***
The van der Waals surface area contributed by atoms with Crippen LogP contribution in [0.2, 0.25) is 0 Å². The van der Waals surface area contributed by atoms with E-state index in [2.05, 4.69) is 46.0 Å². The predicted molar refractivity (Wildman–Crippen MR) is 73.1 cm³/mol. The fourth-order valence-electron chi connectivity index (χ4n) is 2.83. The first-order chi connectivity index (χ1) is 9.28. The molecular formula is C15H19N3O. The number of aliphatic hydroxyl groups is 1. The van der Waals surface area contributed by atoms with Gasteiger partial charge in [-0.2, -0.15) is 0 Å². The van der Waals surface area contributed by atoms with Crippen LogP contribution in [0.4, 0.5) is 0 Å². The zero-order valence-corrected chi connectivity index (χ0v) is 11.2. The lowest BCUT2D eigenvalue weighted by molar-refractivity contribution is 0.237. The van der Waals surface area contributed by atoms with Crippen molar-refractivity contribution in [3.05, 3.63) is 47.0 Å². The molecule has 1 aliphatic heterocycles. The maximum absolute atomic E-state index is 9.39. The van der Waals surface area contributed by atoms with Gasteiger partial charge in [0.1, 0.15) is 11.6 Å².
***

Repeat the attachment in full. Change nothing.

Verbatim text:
The van der Waals surface area contributed by atoms with Crippen LogP contribution in [0.2, 0.25) is 0 Å². The van der Waals surface area contributed by atoms with E-state index in [2.05, 4.69) is 46.0 Å². The predicted molar refractivity (Wildman–Crippen MR) is 73.1 cm³/mol. The fourth-order valence-electron chi connectivity index (χ4n) is 2.83. The first-order chi connectivity index (χ1) is 9.28. The molecular formula is C15H19N3O. The number of aliphatic hydroxyl groups is 1. The van der Waals surface area contributed by atoms with Gasteiger partial charge in [-0.2, -0.15) is 0 Å². The van der Waals surface area contributed by atoms with Crippen LogP contribution in [0.4, 0.5) is 0 Å². The zero-order valence-corrected chi connectivity index (χ0v) is 11.2. The lowest BCUT2D eigenvalue weighted by molar-refractivity contribution is 0.237. The van der Waals surface area contributed by atoms with Crippen molar-refractivity contribution in [3.05, 3.63) is 47.0 Å². The molecule has 1 aliphatic heterocycles. The maximum absolute atomic E-state index is 9.39. The van der Waals surface area contributed by atoms with Gasteiger partial charge in [0.1, 0.15) is 11.6 Å².